Stanford: Before I tell you, you have to promise not to judge.
Carrie: Do I judge?
Stanford: We all judge. That’s our hobby. Some people do arts and crafts; we judge. — Sex and the City
If someone called you judgmental, you might reasonably infer they didn’t mean it as a compliment. But why?
- to form an opinion or conclusion about
- to form an opinion about through careful weighing of evidence and testing of premises
- to determine or pronounce after inquiry and deliberation
It’s origin is from the Latin jus, which means law and dicere, which means to say or decide.
A judge is someone who adjudicates. A judge delivers justice. In that sense, having judgment is a good thing. Judgment is an attribute. We seek experts for their judgment, for their ability to discern.
When does judgment become a negative?
This is a question I contemplate periodically. I am curious to know when “judging” acquired its negative connotation. Why do we consider judgmental to be an insult?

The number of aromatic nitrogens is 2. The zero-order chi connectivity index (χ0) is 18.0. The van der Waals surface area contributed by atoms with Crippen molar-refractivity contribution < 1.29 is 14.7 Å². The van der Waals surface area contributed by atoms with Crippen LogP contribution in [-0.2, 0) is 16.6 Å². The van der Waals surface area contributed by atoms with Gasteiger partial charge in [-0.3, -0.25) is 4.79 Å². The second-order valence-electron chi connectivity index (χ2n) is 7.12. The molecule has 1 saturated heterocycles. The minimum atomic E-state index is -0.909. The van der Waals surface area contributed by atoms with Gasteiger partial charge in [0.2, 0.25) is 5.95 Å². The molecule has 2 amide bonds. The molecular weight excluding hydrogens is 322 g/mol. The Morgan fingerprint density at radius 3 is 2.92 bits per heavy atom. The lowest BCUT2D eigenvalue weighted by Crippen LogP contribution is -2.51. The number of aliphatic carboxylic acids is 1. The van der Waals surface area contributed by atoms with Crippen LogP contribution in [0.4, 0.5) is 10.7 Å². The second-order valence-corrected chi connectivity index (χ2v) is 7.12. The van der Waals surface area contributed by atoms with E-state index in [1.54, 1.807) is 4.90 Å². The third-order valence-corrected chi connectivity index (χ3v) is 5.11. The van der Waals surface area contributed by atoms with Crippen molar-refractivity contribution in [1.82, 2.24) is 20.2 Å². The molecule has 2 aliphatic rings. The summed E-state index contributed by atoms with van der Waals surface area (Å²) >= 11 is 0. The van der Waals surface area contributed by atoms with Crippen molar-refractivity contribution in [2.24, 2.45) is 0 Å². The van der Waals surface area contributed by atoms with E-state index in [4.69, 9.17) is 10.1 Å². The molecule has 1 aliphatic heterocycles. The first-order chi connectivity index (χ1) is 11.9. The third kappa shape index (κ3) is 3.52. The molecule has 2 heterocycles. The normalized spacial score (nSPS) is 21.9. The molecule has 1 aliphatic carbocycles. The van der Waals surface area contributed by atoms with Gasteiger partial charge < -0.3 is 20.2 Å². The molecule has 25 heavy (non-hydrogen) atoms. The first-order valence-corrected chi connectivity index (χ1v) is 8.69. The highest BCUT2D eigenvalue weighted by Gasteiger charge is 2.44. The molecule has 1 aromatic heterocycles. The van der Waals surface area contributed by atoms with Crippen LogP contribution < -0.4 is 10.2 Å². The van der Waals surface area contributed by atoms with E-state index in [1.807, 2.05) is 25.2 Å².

Then again, maybe it’s not an insult.
Judgment itself isn’t positive or negative. It just is.
Nothing is inherently “good” or “bad.”
Any talent, skill, need, or personality trait is inherently neutral. What matters is the meaning we give it. The lens we see it through. What we do with it. How we wield it.
Do we judge for justice, to set things right, to rectify a past imbalance, to create healing? Or do we judge to demean, divide, and disconnect ourselves from others?
Maybe being judgmental isn’t such a “bad” thing after all.